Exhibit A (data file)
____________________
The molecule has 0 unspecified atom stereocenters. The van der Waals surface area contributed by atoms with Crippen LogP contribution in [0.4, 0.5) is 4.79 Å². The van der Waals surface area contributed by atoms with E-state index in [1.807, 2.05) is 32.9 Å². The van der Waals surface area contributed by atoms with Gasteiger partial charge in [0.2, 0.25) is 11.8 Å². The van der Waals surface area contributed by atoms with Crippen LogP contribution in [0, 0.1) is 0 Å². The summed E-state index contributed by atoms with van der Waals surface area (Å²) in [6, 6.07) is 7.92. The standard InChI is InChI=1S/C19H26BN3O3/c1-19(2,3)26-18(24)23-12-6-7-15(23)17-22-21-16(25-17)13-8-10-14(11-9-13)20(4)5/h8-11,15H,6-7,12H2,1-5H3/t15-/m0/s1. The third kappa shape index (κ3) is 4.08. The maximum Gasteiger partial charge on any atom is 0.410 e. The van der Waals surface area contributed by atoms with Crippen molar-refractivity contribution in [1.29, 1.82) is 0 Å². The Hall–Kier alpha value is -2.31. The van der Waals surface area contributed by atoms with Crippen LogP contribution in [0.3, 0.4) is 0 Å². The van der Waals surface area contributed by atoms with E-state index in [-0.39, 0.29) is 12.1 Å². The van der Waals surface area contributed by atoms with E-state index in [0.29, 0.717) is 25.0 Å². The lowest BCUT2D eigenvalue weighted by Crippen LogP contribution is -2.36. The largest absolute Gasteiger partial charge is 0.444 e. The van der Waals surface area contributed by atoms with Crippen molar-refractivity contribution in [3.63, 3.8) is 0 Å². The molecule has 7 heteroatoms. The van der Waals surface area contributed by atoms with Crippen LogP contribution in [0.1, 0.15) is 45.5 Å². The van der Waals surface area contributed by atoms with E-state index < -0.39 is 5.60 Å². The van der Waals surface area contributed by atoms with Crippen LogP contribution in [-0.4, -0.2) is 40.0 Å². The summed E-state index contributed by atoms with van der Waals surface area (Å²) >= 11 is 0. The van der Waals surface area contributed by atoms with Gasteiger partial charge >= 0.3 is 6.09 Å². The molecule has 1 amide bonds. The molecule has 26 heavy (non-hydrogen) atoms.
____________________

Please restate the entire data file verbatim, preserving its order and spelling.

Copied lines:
The molecule has 0 unspecified atom stereocenters. The van der Waals surface area contributed by atoms with Crippen LogP contribution in [0.4, 0.5) is 4.79 Å². The van der Waals surface area contributed by atoms with E-state index in [1.807, 2.05) is 32.9 Å². The van der Waals surface area contributed by atoms with Gasteiger partial charge in [0.2, 0.25) is 11.8 Å². The van der Waals surface area contributed by atoms with Crippen LogP contribution in [0, 0.1) is 0 Å². The summed E-state index contributed by atoms with van der Waals surface area (Å²) in [6, 6.07) is 7.92. The standard InChI is InChI=1S/C19H26BN3O3/c1-19(2,3)26-18(24)23-12-6-7-15(23)17-22-21-16(25-17)13-8-10-14(11-9-13)20(4)5/h8-11,15H,6-7,12H2,1-5H3/t15-/m0/s1. The third kappa shape index (κ3) is 4.08. The maximum Gasteiger partial charge on any atom is 0.410 e. The van der Waals surface area contributed by atoms with Crippen molar-refractivity contribution in [1.29, 1.82) is 0 Å². The Hall–Kier alpha value is -2.31. The van der Waals surface area contributed by atoms with Crippen LogP contribution in [0.3, 0.4) is 0 Å². The van der Waals surface area contributed by atoms with E-state index in [-0.39, 0.29) is 12.1 Å². The van der Waals surface area contributed by atoms with E-state index in [0.29, 0.717) is 25.0 Å². The lowest BCUT2D eigenvalue weighted by Crippen LogP contribution is -2.36. The largest absolute Gasteiger partial charge is 0.444 e. The van der Waals surface area contributed by atoms with Crippen molar-refractivity contribution in [3.63, 3.8) is 0 Å². The molecule has 7 heteroatoms. The van der Waals surface area contributed by atoms with Crippen LogP contribution in [0.1, 0.15) is 45.5 Å². The van der Waals surface area contributed by atoms with E-state index < -0.39 is 5.60 Å². The van der Waals surface area contributed by atoms with Crippen LogP contribution in [-0.4, -0.2) is 40.0 Å². The summed E-state index contributed by atoms with van der Waals surface area (Å²) >= 11 is 0. The van der Waals surface area contributed by atoms with Gasteiger partial charge >= 0.3 is 6.09 Å². The molecule has 1 amide bonds. The molecule has 26 heavy (non-hydrogen) atoms.